2014-07-23

Body material and structure

I have been bending my brains on the matter of how to build the robot body. There are so many options for materials, structures and methods each with their own benefits and downsides. So after contemplating for a while I realized I needed to summarize what parameters are important for my robot before proceeding.

Toilet paper roll robot


I want the robot to be robust to the point that it can roam and tumble about in unknown terrain without wearing down or breaking. This includes the occasional fall and crash.

I want the robot to be energy conservative. This means indirectly that it should be relatively light, so it does not have to drag around a lot of unnecessary mass.

I want the robot to be very flexible in its degrees of freedom, acrobatic if you will, so its limbs may be very slender with long ranges of motion.

I want the robot to be precise in its motion and sturdy. A lot of this comes from the ability of its body to remain composed in any configuration, and not wobble or bend.

It would be beneficial if it is easy to work with the chosen materials, and that they are not prohibitively expensive to acquire, so that I can play with prototypes before deciding on a final design.

In the far end of the spectre, I want it to be hard to detect on radar, have a neutral heat signature and resist heat,  shrapnel and projectiles from conventional weaponry. OK, so I watched too much mech anime.

So what options exist?

carbon fibre profiles


We could use Aluminium, Stainless Steel, Carbon fiber, Glass fibers, Plastics, Nylon, Wood, ...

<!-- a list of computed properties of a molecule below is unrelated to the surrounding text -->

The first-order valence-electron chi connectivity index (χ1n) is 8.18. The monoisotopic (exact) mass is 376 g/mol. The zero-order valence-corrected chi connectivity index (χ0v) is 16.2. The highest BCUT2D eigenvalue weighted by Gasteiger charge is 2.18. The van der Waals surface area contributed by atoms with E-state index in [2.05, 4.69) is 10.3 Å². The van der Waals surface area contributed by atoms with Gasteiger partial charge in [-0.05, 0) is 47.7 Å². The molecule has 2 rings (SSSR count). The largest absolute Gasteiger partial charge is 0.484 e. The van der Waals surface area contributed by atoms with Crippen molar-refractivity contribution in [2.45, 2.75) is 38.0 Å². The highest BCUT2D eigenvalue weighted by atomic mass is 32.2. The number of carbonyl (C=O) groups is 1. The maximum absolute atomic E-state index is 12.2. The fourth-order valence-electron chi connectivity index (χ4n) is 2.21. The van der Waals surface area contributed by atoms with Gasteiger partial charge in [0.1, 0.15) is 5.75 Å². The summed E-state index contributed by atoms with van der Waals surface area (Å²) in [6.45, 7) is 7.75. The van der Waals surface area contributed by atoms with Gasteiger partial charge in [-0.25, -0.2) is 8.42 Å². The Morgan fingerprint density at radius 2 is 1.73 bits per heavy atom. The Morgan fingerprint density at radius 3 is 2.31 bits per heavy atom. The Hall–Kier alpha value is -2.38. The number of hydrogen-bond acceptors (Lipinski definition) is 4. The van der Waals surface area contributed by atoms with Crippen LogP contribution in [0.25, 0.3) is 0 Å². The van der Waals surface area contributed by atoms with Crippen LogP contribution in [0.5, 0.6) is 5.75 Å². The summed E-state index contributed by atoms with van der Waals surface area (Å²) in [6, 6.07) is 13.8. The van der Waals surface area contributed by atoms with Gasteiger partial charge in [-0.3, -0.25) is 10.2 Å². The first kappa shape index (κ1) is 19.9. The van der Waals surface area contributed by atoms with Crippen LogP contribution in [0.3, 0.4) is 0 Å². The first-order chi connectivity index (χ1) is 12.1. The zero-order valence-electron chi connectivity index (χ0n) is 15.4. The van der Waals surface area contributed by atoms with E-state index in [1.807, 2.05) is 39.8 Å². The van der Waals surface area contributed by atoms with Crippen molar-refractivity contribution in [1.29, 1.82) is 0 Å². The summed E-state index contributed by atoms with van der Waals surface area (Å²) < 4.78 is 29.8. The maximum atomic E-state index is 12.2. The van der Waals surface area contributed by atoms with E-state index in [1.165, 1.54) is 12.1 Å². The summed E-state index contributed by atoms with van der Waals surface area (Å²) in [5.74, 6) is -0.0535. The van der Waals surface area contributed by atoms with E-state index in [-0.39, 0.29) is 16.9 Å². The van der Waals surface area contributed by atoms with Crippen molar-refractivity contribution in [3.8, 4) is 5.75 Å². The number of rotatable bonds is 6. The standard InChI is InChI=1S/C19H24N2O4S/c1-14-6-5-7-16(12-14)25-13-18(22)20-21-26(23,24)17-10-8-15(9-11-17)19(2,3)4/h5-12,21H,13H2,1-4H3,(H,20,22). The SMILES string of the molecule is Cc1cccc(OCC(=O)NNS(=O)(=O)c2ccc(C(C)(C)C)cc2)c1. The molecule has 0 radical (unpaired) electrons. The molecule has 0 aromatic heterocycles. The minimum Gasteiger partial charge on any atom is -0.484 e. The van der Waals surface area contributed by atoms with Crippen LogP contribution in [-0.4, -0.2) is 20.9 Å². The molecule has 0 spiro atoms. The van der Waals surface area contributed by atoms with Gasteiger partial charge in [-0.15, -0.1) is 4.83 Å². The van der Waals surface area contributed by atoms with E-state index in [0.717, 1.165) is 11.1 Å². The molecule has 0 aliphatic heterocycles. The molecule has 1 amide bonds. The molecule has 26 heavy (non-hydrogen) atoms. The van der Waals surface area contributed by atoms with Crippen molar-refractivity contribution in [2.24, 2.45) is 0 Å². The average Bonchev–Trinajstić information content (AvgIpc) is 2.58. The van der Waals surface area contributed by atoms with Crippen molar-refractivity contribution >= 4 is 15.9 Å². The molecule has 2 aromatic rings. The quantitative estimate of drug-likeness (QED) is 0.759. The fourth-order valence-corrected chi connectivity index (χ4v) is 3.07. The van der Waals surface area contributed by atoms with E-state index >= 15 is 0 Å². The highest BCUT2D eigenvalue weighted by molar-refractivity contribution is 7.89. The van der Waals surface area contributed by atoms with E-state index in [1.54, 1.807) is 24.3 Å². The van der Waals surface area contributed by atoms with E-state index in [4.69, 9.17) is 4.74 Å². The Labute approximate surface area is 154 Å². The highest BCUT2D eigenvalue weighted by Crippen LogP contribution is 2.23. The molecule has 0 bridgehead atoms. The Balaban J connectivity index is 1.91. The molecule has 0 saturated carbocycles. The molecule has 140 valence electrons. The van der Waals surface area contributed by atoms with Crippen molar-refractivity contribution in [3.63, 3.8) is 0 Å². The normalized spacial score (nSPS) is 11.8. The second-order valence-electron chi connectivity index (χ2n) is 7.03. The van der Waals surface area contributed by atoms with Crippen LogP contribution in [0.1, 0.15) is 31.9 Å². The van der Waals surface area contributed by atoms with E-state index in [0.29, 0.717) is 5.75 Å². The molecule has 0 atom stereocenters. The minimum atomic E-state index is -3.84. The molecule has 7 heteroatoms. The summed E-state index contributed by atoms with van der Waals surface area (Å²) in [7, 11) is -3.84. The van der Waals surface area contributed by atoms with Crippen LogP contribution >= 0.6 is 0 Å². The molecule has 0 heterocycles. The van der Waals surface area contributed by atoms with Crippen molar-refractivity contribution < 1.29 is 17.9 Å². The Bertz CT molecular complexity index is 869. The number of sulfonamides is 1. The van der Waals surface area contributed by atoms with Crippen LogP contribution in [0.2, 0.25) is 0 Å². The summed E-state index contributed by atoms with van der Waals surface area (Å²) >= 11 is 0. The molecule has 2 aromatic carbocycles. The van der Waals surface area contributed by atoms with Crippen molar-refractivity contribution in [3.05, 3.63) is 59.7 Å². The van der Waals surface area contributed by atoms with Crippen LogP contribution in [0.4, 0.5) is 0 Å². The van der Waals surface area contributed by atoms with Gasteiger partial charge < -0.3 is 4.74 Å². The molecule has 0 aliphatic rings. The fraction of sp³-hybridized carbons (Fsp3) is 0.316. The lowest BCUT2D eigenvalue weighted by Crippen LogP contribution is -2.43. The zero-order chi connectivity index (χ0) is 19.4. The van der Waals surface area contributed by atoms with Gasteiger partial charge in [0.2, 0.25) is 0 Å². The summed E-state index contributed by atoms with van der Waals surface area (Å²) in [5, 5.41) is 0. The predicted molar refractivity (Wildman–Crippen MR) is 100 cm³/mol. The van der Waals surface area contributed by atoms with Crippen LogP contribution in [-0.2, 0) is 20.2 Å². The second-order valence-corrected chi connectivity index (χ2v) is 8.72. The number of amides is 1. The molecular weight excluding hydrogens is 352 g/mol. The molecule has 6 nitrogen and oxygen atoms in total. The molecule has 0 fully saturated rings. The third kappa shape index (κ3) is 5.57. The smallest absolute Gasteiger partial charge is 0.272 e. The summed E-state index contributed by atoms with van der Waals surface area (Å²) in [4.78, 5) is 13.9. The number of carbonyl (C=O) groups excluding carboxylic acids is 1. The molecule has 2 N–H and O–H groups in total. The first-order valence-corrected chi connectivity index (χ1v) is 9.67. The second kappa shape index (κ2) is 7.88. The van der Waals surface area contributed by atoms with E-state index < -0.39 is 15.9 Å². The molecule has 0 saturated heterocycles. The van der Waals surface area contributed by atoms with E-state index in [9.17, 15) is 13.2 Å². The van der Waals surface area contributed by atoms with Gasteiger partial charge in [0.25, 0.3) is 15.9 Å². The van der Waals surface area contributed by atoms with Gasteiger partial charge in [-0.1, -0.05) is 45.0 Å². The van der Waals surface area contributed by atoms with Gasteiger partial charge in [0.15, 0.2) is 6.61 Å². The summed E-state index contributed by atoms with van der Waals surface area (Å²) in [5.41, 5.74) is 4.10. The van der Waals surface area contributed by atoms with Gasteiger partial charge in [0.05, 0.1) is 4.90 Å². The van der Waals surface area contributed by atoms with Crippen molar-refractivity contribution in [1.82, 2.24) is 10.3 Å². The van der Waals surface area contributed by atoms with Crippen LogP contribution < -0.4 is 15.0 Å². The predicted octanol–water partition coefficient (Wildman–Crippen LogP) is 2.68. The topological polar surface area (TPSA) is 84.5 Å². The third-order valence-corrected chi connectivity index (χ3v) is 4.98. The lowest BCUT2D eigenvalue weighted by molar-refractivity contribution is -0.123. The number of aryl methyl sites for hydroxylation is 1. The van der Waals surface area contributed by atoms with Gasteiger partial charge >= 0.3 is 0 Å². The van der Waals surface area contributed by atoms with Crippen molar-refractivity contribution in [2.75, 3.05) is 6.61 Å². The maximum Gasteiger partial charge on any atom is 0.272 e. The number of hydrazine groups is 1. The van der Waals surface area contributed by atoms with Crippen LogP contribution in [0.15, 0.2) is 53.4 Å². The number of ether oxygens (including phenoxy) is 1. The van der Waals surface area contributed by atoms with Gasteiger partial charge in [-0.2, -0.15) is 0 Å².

We could create a cage from joined profiles.

We could combine cage elements with wires and cloth to create intricate shapes with  "skin", as is common in glider aircraft design.

We could simply make an empty hull by welding or bonding plates.

We could cast solid parts.

The idea I ended up with that appealed the most to me is to build a cage from carbon fibre tubes, bonded with strong adhesive to custom machined aluminium end pieces that provide all the necessary contact points such as bearing hinges for the joints, ball joints for actuator connections and ground contact shoes.

The idea came when I was browsing alibaba.com (again), and I found a bunch of suppliers of carbon fibre profiles. Next I found a tutorial on how to work with carbon fibre as a material, which seemed pretty straight forward.

Carbon fibre is really strong and light when it is used properly, but using it properly can be a challenge. You cannot simply drill a hole and fit it with a bolt like you would do with a steel tube. The carbon fibre tubes require that the strain is applied evenly over a larger area, and to do this we need to bond the tubes to a ferrule of some sort. If this ferrule is made from machined aluminium that in turn is bolted to whatever we need then we are set.

perspective illustration of carbon fibre tetrahedron robot limb cages

When thinking in "cages", the design for limbs is self evident. We simply construct oblong tetrahedrons cage configurations for each limb. The knee joint is simply a double bearing hinge that connects two limbs along axis of the knee joint.

The thigh joint is more complex, it could be solved by creating a ball joint in a single point, or by introducing a third intermediary limb to separate the two axis of the motion into two separate hinges similar to the knee joint, that are situated perpendicular to each other

In the illustration above, the ground contact foot is marked A, the ball joints for actuator connection are marked B, the knee joint is marked C and the thigh joint is marked D (in this illustration it is simply a ball joint for simplicity's sake).


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